A clinical pharmacologist from RUDN University together with his colleagues from Gamaleya Research Institute of Epidemiology and Microbiology completed the second stage of a clinical trial of a new TB vaccine that was conducted with the participation of 180 volunteers. The trial confirmed the safety and efficiency of the vaccine. The results of the study were published in the Vaccines journal.
Every year, Mycobacterium tuberculosis infects 10 mln and kills 1.4 mln people which makes prevention and treatment of tuberculosis one of the priority goals of the World Health Organization. Currently, the main weapon against tuberculosis is the BCG vaccine that prevents tuberculous meningitis and miliary tuberculosis. However, it is still unable to protect us from all forms of the disease. Moreover, for unknown reasons, it can be less effective in some populations than in others. A medic from RUDN University together with his colleagues conducted a clinical trial of a new TB vaccine that is supposed to enhance the immunity acquired after BCG vaccination.
"GamTBvac is a TB vaccine that contains three antigene fragments of Mycobacterium tuberculosis. It is these elements that our immune system is expected to react to in order to develop immunity. For better stability, the fragments are bound with a dextran-binding domain–a fragment of proteins taken from the bacterium Leuconostoc mesenteroides. The vaccine also contains an adjuvant, that is, an additional substance that enhances the immune response. The adjuvant contains dextran, diethylaminoethyl dextran, and oligodeoxynucleotides," said Prof. Sergey Fitilev, MD, from the Department of General and Clinical Pharmacology, RUDN University.
Currently, 14 alternative vaccines that could be used on their own or in combination with BCG are being developed all over the world. They include mild strains of the human and bovine tubercle bacillus, DNA vaccines, and recombinant subunit vaccines (the type that GamTBvac belongs to). An earlier study with 60 volunteer participants had already demonstrated the safety of GamTBvac and confirmed that a half dosage causes a stable and active immune response without considerably affecting the well-being of the patients. The second stage was a double-blind, randomized, placebo-controlled trial that included 180 participants (all vaccinated with BCG).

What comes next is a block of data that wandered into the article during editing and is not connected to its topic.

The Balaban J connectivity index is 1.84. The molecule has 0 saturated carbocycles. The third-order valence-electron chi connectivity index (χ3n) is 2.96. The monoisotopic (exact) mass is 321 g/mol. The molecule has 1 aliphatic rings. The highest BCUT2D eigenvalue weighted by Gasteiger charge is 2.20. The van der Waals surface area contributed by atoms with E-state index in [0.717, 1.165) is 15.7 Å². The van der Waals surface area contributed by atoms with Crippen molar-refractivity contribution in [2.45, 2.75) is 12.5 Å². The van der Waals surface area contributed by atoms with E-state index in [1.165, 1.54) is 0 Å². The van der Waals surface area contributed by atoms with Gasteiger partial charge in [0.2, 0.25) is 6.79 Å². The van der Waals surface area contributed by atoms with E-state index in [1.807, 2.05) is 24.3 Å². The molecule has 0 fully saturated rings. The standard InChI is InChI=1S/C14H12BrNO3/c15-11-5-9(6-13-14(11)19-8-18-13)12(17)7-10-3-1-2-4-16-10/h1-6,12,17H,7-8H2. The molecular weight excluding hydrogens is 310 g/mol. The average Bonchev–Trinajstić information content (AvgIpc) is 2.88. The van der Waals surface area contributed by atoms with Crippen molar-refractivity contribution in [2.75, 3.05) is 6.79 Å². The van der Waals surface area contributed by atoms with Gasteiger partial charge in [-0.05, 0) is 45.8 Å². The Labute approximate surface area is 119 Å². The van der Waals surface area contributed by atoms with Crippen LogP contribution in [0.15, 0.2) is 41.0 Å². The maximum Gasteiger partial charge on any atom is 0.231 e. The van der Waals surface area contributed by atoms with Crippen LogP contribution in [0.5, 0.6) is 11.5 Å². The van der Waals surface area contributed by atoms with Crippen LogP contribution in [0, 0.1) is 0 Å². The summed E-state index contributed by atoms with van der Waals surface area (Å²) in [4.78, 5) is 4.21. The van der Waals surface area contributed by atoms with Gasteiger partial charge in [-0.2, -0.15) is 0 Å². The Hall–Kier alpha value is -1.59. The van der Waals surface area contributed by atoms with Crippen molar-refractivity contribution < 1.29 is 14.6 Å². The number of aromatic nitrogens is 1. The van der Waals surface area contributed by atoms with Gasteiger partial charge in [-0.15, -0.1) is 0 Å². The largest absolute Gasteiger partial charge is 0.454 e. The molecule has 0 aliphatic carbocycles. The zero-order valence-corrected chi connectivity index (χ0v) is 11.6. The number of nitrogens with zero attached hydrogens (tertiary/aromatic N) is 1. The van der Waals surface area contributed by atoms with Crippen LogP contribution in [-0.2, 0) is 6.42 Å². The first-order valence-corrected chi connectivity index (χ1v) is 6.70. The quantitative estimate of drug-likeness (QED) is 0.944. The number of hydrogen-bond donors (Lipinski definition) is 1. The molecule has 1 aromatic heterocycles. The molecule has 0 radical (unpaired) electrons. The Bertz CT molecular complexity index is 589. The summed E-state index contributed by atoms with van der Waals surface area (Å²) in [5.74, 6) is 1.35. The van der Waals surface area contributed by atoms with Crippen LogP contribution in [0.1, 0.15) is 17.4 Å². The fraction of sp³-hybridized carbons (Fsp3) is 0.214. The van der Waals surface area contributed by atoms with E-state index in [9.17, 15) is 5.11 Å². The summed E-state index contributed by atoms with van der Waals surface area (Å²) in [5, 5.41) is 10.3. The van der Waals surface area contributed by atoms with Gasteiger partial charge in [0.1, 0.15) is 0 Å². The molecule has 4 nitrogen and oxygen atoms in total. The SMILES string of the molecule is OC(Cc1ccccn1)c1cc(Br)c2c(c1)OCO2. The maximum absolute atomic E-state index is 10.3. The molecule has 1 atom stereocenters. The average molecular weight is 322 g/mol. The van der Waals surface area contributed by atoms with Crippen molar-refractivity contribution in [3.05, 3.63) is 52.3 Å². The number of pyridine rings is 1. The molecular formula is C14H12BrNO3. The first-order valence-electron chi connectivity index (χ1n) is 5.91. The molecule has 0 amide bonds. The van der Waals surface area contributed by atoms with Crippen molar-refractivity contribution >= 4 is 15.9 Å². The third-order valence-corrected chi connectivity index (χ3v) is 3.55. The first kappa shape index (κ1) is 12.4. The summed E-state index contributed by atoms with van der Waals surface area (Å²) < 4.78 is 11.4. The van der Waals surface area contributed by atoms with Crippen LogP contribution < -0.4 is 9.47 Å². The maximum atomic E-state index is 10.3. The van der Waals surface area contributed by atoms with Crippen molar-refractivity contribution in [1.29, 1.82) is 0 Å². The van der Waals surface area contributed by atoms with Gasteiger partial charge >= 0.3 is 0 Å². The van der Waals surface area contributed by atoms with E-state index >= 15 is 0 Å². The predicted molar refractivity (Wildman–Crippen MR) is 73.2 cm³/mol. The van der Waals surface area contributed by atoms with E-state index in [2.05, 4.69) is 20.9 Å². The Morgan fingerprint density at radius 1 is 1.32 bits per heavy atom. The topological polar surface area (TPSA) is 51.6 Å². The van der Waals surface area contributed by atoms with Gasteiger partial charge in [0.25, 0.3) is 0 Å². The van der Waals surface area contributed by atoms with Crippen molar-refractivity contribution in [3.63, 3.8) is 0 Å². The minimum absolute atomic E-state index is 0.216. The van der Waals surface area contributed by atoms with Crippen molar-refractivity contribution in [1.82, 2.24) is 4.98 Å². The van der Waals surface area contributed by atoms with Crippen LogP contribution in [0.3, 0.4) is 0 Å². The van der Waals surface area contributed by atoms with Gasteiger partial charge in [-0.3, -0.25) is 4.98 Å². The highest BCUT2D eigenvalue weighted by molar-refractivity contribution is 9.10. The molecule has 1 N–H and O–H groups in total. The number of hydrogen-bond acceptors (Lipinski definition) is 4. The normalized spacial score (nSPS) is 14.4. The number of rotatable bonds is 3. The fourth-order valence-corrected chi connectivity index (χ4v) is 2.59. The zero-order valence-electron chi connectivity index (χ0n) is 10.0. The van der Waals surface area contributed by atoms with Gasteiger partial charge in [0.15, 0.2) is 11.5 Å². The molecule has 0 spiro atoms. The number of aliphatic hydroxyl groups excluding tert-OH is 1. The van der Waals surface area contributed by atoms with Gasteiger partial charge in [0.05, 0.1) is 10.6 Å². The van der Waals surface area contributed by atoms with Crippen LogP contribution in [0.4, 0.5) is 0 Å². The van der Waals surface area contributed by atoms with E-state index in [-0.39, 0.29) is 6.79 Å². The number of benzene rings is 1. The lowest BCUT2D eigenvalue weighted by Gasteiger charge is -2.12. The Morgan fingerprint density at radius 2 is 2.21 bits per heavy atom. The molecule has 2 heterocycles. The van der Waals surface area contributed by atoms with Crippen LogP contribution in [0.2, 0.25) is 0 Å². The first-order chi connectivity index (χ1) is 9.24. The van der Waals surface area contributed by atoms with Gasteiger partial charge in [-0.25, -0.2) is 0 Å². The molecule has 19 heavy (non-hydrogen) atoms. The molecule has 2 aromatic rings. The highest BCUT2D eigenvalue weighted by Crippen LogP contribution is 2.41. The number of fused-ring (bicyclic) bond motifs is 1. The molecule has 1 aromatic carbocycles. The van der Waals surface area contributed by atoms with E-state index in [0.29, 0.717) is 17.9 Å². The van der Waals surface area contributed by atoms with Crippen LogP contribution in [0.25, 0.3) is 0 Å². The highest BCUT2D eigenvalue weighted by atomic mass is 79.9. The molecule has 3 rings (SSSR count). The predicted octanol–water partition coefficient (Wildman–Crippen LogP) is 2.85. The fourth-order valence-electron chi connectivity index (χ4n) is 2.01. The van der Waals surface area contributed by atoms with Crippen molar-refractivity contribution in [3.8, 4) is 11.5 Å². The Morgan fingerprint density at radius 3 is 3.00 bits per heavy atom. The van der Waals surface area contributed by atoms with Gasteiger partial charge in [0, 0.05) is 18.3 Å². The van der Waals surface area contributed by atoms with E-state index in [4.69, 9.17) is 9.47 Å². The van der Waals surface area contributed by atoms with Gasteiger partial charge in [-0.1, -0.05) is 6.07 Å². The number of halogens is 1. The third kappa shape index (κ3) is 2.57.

Each participant received two 0.5 ml intradermal injections of either the vaccine or placebo, one eight weeks after the other. Because of the double-blind nature of the study, neither the doctors nor the patients knew who received the vaccine and who was injected with placebo until the end of the trial. This helped the team avoid any subjective interpretation of the results. Between the 14th and the 150th day after the vaccination, the team took blood samples from the patients eight times to study their immune reactions. The level of gamma interferons (immune proteins) was the highest on the 21st day, and on the 150th day, it exceeded the pre-vaccination levels two times. 94% to 98% of the participants developed an immune response to the fragments of Mycobacterium tuberculosis. Although it is still too early to confirm that this is enough to protect one from TB, these results are important for future studies.
Artem P. Tkachuk et al. Safety and Immunogenicity of the GamTBvac, the Recombinant Subunit Tuberculosis Vaccine Candidate: A Phase II, Multi-Center, Double-Blind, Randomized, Placebo-Controlled Study, Vaccines (2020). DOI: 10.3390/vaccines8040652
Researchers test a new TB vaccine (2021, March 18)
retrieved 18 March 2021
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